Alesis SamplePad 4 review

Alesis' brand new 'all-in-one' pad

  • £129.99
  • €175
  • $299

MusicRadar Verdict

More facilities are on offer from this fantastic little pad than the scope of this review will allow, and at just over a hundred pounds, it has to be money well spent.


  • +

    Packed with features. Good value.


  • -

    Scroll arrows may be a tad minimalistic.

MusicRadar's got your back Our team of expert musicians and producers spends hours testing products to help you choose the best music-making gear for you. Find out more about how we test.

Here we have the latest in a line of 'Multi-pads' from the e-boffins at Alesis.

Alesis already has the Performance Pad (pad-come-drum machine with on-board drum sounds), Percpad (on-board drum sounds), SamplePad and SamplePad Pro (also having on-board drum sounds but with the ability to play user samples).


At a glance it appears there are many similarities with the Alesis SamplePad Pro, including the black finish ABS casing, graphics and minimalist controls. While the model has four playable pads, its bigger brother has eight. However, being so compact, (half the size of its stable-mate), it will slot into the tightest available space and it's around half the price too.

Around the pad perimeters are cool-looking LED strips which illuminate when powered up. The topmost pads are narrow 'bar type' triggers, positioned at the very back/edge of the box. The other two are much larger and occupy the lion's share of the allotted space.

To the front we find a single SD slot (for up to 32GB), volume controls for headphones and output. NB: a standard 32GB SD card will store over 80 user kits and a huge number of user samples - tons of room. Around the back is a range of outputs, push button power switch, socket for the power supply (external PSU), and a USB socket.

Any captured sample may be saved onto the SD card (via USB), without having to remove it. Facets of any user sample may be altered, copied and saved (without affecting the original), including tuning, pan and reverb.

Samples may be layered by assigning any two sounds to one of the four pads. The layers may have different trigger thresholds, for example there's potential for fat- sounding samples depending on velocity.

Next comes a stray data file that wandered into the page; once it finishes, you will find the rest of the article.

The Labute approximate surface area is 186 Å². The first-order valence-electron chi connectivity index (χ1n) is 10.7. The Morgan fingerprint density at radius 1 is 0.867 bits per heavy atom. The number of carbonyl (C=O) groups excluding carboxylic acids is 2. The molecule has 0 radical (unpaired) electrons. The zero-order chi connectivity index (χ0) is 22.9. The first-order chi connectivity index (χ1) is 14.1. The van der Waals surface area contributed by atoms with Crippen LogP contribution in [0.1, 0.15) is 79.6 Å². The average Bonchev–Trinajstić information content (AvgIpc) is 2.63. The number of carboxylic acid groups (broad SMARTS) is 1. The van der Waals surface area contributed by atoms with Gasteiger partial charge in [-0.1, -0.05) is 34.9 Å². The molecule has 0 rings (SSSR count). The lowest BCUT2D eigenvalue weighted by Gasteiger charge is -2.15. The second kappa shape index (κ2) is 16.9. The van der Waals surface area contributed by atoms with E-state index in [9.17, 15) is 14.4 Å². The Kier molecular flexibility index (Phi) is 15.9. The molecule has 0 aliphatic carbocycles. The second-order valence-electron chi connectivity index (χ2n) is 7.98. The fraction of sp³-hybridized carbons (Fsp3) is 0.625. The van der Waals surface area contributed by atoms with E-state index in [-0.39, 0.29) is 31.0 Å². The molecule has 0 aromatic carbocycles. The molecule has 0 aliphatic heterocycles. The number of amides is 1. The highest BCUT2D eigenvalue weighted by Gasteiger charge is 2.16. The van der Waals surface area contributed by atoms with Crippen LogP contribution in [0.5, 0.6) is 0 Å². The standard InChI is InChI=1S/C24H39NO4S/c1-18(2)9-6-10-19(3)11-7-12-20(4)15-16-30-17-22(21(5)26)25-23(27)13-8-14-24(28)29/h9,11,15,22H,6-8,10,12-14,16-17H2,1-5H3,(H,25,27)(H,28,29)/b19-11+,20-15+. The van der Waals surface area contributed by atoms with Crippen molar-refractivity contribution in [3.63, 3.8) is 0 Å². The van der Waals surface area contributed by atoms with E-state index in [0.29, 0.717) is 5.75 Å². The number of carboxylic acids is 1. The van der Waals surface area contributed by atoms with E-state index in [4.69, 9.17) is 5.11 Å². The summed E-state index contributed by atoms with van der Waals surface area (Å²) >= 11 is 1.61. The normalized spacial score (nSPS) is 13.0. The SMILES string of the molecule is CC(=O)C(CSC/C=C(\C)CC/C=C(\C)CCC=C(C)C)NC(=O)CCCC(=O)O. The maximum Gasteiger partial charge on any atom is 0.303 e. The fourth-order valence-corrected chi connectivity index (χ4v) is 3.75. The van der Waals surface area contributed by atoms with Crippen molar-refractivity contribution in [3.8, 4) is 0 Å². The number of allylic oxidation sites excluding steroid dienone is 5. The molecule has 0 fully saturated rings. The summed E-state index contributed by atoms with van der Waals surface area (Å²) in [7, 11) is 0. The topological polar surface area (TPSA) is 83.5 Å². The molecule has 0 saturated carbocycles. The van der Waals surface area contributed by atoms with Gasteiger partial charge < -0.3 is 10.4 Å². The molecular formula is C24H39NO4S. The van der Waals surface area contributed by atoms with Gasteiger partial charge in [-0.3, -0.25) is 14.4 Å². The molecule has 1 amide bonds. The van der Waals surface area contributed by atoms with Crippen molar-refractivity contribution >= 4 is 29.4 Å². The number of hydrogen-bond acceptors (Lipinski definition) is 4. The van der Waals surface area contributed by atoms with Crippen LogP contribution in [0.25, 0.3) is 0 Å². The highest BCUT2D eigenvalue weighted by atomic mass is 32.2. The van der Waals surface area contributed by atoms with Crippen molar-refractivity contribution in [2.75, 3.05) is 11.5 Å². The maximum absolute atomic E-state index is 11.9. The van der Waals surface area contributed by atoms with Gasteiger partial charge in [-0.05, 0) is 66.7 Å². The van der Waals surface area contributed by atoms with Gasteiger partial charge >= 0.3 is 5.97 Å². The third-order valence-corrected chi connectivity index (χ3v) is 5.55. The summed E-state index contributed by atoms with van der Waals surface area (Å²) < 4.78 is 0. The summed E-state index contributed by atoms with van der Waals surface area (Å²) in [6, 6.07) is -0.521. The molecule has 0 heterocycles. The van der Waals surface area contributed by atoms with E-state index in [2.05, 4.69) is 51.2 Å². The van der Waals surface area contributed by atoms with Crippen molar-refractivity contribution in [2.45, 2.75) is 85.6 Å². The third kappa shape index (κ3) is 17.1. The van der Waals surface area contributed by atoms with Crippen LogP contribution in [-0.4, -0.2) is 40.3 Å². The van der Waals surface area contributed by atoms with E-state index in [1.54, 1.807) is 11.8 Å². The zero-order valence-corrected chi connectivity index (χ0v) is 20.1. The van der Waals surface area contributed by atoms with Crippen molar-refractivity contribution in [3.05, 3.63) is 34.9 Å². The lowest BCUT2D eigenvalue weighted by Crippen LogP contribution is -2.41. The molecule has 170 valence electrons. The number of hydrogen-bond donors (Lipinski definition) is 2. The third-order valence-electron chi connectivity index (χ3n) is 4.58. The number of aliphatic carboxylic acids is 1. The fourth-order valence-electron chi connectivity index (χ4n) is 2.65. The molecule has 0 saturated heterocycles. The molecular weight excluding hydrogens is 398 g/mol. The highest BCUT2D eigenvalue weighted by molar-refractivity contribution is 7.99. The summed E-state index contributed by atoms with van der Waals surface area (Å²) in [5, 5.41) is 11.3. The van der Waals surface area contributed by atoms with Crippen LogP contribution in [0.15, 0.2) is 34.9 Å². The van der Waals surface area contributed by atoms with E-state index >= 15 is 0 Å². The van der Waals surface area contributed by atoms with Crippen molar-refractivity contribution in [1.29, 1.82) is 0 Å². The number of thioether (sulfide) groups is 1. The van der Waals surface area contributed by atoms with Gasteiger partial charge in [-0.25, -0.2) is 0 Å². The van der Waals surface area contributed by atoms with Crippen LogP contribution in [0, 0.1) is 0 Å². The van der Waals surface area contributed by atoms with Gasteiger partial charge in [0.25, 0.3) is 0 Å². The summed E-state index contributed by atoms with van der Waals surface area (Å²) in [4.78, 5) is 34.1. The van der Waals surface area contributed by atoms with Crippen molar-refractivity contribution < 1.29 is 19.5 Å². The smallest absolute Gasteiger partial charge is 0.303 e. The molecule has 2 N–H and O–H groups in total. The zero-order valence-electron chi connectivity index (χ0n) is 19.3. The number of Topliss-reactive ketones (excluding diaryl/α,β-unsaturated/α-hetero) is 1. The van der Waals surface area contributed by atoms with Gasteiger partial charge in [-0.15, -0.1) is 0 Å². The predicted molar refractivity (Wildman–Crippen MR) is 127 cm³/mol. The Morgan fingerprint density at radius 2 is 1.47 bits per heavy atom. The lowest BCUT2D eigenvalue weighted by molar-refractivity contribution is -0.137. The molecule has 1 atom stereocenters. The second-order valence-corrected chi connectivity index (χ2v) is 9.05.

Hands On

Our first thoughts are how solid the pad feels - robust and reassuringly 'gigworthy'. Once powered up, with the fluorescent blue around the pads, it looks stunning and practical too - useful for a visual stick guide on any darkened, dimly-lit stage.

As the pad is struck, the perimeter LEDs become brighter, providing a useful indicator for both editing and live performance. Having scroll arrows as the only controls may seem a little too minimalistic.

However, as most of the intense inputting work will be at home pre-gig, when editing pad parameters, naming samples etc, it's not something you would have to do in a live situation.

In practice, one key press is all it takes to swap between the user kits and, we don't have to wait for samples to load upon each change.

While the on-board samples are superb and a clearly useful attribute, triggering your own captured ones is where the real fun is to be had. For example, changing pitch in order to craft some outlandishly thick snare drums and taking full advantage of dual layering is a great bonus.

One useful aspect is the pad control mode - striking any predefined pad (or external trigger), will act as a controller. For example, a pad may be used to start/stop the metronome or external sequencer, trigger a sample while halting the previous or, conversely, playing a sample and then sounding others over the previous.

By far the most fun can be the loop facility which (as it says on the tin), will sound any sample continuously.